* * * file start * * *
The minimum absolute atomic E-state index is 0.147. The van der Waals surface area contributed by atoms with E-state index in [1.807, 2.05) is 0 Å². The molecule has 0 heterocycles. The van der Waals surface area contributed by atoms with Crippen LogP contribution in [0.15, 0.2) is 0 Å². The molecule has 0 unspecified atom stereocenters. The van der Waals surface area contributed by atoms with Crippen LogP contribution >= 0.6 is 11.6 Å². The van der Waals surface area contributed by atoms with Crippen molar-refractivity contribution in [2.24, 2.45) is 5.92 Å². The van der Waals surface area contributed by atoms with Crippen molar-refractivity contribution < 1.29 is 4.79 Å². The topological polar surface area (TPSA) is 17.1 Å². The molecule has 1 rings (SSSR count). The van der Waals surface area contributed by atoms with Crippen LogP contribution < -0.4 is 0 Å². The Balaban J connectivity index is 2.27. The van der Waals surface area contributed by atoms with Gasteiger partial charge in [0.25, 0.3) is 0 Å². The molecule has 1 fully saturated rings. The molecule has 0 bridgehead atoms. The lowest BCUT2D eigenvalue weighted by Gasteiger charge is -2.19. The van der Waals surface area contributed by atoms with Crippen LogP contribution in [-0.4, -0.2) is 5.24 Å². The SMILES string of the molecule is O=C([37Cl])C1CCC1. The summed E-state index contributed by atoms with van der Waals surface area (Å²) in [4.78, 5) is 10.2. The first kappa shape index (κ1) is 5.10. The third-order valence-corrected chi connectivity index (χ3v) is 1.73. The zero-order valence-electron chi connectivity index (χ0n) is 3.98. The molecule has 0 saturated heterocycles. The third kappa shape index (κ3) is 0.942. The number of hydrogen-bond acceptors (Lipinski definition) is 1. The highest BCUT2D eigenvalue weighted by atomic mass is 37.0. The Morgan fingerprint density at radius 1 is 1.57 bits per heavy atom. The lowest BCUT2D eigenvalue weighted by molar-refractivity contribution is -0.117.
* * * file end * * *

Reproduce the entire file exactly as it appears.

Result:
The minimum absolute atomic E-state index is 0.147. The van der Waals surface area contributed by atoms with E-state index in [1.807, 2.05) is 0 Å². The molecule has 0 heterocycles. The van der Waals surface area contributed by atoms with Crippen LogP contribution in [0.15, 0.2) is 0 Å². The molecule has 0 unspecified atom stereocenters. The van der Waals surface area contributed by atoms with Crippen LogP contribution >= 0.6 is 11.6 Å². The van der Waals surface area contributed by atoms with Crippen molar-refractivity contribution in [2.24, 2.45) is 5.92 Å². The van der Waals surface area contributed by atoms with Crippen molar-refractivity contribution < 1.29 is 4.79 Å². The topological polar surface area (TPSA) is 17.1 Å². The molecule has 1 rings (SSSR count). The van der Waals surface area contributed by atoms with Crippen LogP contribution < -0.4 is 0 Å². The Balaban J connectivity index is 2.27. The van der Waals surface area contributed by atoms with Gasteiger partial charge in [0.25, 0.3) is 0 Å². The molecule has 1 fully saturated rings. The molecule has 0 bridgehead atoms. The lowest BCUT2D eigenvalue weighted by Gasteiger charge is -2.19. The van der Waals surface area contributed by atoms with Crippen LogP contribution in [-0.4, -0.2) is 5.24 Å². The SMILES string of the molecule is O=C([37Cl])C1CCC1. The summed E-state index contributed by atoms with van der Waals surface area (Å²) in [4.78, 5) is 10.2. The first kappa shape index (κ1) is 5.10. The third-order valence-corrected chi connectivity index (χ3v) is 1.73. The zero-order valence-electron chi connectivity index (χ0n) is 3.98. The molecule has 0 saturated heterocycles. The third kappa shape index (κ3) is 0.942. The number of hydrogen-bond acceptors (Lipinski definition) is 1. The highest BCUT2D eigenvalue weighted by atomic mass is 37.0. The Morgan fingerprint density at radius 1 is 1.57 bits per heavy atom. The lowest BCUT2D eigenvalue weighted by molar-refractivity contribution is -0.117.